Generally, RVs can withstand some cold weather, but once the temperature drops below freezing, problems can arise. A frozen holding tank, hookup, or pipe in your RV could cause severe damage. Therefore, everyone needs to know how to thaw a frozen RV tank safely. Because RV holding tanks are one of the most exposed parts, they can take a long time to thaw. Your RV may not have running water if they are out of service.
Here are the best ways to thaw an RV tank:
It is fortunately possible to speed up the thawing process and prevent freezing by using certain methods. Some of the most effective options are listed below.
1. Hair dryer/heat gun:
A frozen RV tank can be thawed most effectively by applying heat directly to it. Hair dryers are less efficient at achieving the same results as heat guns. This method should be used with caution if you wish to use it. If temperatures change dramatically, you might end up melting the outer layer of your holding tank unless you take special precautions. It is important to take special care when handling ABS and polyethylene, which are commonly used for holding tanks. For best results, start at the top and work your way down the tank. Use a hairdryer or heat gun only for a short period of time on one area. You should be able to open the termination valve once you reach it. The contents of the tank will heat up as they move around. When this occurs, the tank has thawed!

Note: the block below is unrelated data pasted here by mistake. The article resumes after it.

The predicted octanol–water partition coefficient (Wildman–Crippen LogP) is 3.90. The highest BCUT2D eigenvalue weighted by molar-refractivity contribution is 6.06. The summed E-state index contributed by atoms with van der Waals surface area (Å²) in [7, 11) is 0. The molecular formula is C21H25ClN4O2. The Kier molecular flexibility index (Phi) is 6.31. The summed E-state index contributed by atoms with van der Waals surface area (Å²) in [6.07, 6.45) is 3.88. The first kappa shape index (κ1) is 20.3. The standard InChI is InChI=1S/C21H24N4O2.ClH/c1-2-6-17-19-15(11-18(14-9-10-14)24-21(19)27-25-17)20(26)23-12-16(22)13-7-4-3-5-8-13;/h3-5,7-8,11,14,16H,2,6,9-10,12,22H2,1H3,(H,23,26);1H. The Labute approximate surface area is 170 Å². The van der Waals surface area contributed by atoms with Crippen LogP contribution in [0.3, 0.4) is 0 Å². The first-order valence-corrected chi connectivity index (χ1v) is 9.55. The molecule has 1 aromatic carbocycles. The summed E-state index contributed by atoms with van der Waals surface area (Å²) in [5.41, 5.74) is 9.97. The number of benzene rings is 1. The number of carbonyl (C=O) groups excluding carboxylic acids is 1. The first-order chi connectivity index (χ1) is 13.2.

2. Install a 100-watt bulb:
Slow and steady thawing can be achieved with the 100-watt bulb method. The heater can provide a constant source of heat that will help maintain a comfortable temperature in the holding tank. You won’t have to worry about extreme temperature changes since a 100-watt bulb cannot produce too much heat on its own. This method works best in enclosed RV underbellies without heaters if your holding tanks are indoors. The space will be gradually heated with a 100-watt bulb installed under the eaves. You’ll need patience, but this method is safer than using a hair dryer or heat gun. As an added benefit, thawing the tank is faster than letting it thaw naturally.
3. Thaw the tank naturally:
As an alternative, wait it out and let your tanks thaw naturally if you have no other choice. When the weather outside is above freezing, it is possible for your tanks to melt naturally. This could take several hours, so people who are in a hurry should not attempt it. Insulating your RV’s tanks and running the heater can help speed things up. To avoid cracks or damage to the tanks’ exterior, let the tanks thaw at their own pace.